My adventure in China started in Beijing with the amazing Xiǎocài (小菜) and her recently adopted cat, Māo māo (猫猫). Despite our difference in Chinese dialects, we still shared stories and laughters over meals that she cooked with love. One day, she even prepped a bottle of homemade soy milk for me, aww! Xiǎocài was also a professional photographer mainly focusing on creative portraits of women and children; she took impromptu photographs of me before I left. During my stay in Beijing, I also explored a Hútòng (alley formed by traditional courtyard compounds lining both sides), experienced the Forbidden City, and hiked Mt. Fènghuáng with some Woodenfish students. Before we knew it, we were headed towards Wenzhou, on our way to Fuding City.
Upon arrival to Fuding City, the Woodenfish leaders picked us up for a bus ride to Zhaoming Temple. The month with Woodenfish would be spent in this monastery, in the remote mountains of Ningde Prefecture. I arrived with no expectations at all; I just had the mission of working on my self discipline during the duration of this program. If you came with the expectation that this would be a vacation or yoga retreat, it is the exact opposite of that–this was also the reason why a few students were removed from the program, or personally gave up and left.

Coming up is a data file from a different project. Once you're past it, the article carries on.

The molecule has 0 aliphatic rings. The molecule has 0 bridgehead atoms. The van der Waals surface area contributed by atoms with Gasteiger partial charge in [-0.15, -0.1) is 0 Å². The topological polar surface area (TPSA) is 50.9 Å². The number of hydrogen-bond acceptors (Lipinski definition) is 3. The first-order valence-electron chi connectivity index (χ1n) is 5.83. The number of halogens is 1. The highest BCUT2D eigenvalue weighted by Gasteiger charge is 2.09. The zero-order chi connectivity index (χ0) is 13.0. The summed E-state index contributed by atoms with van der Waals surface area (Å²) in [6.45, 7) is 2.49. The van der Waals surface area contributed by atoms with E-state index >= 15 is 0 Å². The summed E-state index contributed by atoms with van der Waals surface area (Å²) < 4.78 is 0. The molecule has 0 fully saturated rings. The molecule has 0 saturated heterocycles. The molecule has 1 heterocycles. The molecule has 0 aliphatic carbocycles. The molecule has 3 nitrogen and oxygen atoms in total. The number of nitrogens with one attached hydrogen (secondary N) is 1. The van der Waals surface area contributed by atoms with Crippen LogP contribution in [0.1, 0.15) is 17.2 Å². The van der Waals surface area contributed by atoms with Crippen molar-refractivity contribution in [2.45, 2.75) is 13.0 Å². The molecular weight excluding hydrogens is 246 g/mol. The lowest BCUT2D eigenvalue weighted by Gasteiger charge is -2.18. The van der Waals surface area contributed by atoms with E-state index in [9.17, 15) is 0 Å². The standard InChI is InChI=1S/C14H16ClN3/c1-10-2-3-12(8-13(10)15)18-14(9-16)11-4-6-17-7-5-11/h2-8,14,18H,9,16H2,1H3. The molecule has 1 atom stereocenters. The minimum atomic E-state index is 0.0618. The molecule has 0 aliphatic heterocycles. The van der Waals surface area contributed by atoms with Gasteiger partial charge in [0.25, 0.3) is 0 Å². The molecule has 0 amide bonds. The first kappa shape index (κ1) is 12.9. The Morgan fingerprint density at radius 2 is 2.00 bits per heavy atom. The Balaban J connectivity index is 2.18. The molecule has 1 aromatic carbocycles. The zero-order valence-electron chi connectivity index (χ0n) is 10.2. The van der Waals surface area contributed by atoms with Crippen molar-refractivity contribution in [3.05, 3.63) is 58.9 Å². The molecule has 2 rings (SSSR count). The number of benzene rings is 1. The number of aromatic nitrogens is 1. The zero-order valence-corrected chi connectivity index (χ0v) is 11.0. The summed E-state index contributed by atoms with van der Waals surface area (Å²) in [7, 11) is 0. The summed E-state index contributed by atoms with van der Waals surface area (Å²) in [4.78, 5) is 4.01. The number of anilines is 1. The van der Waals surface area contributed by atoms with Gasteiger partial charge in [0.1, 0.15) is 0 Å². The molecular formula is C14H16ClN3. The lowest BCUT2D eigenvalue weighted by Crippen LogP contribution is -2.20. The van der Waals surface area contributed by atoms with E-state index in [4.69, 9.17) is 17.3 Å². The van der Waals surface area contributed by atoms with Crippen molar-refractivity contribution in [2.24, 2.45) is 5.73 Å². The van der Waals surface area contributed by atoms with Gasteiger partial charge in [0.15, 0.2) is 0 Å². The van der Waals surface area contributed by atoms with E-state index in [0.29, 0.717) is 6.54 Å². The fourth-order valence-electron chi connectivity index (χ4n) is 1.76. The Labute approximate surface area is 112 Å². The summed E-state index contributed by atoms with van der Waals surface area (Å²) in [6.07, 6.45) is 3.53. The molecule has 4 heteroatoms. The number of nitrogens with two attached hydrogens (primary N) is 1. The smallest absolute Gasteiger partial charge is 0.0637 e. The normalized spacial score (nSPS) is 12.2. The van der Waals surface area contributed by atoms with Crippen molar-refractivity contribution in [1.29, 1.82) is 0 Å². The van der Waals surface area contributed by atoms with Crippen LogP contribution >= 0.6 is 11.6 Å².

What was the monastic lifestyle like? Each day was consisted of about 17 hours of activities with 7 hours of sleep. We woke up to the clap of wooden boards at 5:10am and practiced Taiji kungfu until breakfast. Then we had 3-hour lectures on Buddhist history and philosophy, cultural activities (Chinese calligraphy, Shaolin practice), meditation sessions (sitting, standing, walking), personal time (for laundry, cleaning, napping, journaling), dharma talks with tea and confections, and vespers before all lights go out at 10am. What we didn’t have was the modern day comforts of air conditioning, soft beds, internet, sweets and sugar, etc. And mind you, the temperature was about 90-100 degrees Fahrenheit with 80% humidity.